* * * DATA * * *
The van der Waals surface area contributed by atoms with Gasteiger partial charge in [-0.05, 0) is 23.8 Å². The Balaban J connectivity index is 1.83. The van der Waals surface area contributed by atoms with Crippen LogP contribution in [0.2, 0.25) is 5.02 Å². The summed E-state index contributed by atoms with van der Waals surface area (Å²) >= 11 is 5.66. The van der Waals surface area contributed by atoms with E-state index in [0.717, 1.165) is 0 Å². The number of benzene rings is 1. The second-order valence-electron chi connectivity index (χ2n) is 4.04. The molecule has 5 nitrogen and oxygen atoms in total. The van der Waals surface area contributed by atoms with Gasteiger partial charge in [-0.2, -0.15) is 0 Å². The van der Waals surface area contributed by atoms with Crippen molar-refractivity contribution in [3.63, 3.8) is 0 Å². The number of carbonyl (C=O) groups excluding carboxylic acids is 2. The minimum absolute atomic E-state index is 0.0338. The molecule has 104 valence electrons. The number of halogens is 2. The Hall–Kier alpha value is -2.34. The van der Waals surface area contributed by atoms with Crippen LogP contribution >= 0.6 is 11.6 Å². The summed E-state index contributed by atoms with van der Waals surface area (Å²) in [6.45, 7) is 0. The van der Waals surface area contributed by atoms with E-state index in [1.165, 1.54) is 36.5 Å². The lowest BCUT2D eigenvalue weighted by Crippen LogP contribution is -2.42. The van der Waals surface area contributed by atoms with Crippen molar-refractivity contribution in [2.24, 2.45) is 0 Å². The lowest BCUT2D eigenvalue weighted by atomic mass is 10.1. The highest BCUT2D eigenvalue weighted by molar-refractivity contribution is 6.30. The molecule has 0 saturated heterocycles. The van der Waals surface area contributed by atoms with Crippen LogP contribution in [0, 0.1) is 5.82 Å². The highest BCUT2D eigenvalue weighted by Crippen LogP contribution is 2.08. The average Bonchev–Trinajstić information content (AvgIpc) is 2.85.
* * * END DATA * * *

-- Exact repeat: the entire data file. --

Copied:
The van der Waals surface area contributed by atoms with Gasteiger partial charge in [-0.05, 0) is 23.8 Å². The Balaban J connectivity index is 1.83. The van der Waals surface area contributed by atoms with Crippen LogP contribution in [0.2, 0.25) is 5.02 Å². The summed E-state index contributed by atoms with van der Waals surface area (Å²) >= 11 is 5.66. The van der Waals surface area contributed by atoms with E-state index in [0.717, 1.165) is 0 Å². The number of benzene rings is 1. The second-order valence-electron chi connectivity index (χ2n) is 4.04. The molecule has 5 nitrogen and oxygen atoms in total. The van der Waals surface area contributed by atoms with Gasteiger partial charge in [-0.2, -0.15) is 0 Å². The van der Waals surface area contributed by atoms with Crippen molar-refractivity contribution in [3.63, 3.8) is 0 Å². The number of carbonyl (C=O) groups excluding carboxylic acids is 2. The minimum absolute atomic E-state index is 0.0338. The molecule has 104 valence electrons. The number of halogens is 2. The Hall–Kier alpha value is -2.34. The van der Waals surface area contributed by atoms with Crippen LogP contribution >= 0.6 is 11.6 Å². The summed E-state index contributed by atoms with van der Waals surface area (Å²) in [6.45, 7) is 0. The van der Waals surface area contributed by atoms with E-state index in [1.165, 1.54) is 36.5 Å². The lowest BCUT2D eigenvalue weighted by Crippen LogP contribution is -2.42. The van der Waals surface area contributed by atoms with Crippen molar-refractivity contribution in [2.24, 2.45) is 0 Å². The lowest BCUT2D eigenvalue weighted by atomic mass is 10.1. The highest BCUT2D eigenvalue weighted by molar-refractivity contribution is 6.30. The molecule has 0 saturated heterocycles. The van der Waals surface area contributed by atoms with Crippen LogP contribution in [0, 0.1) is 5.82 Å². The highest BCUT2D eigenvalue weighted by Crippen LogP contribution is 2.08. The average Bonchev–Trinajstić information content (AvgIpc) is 2.85.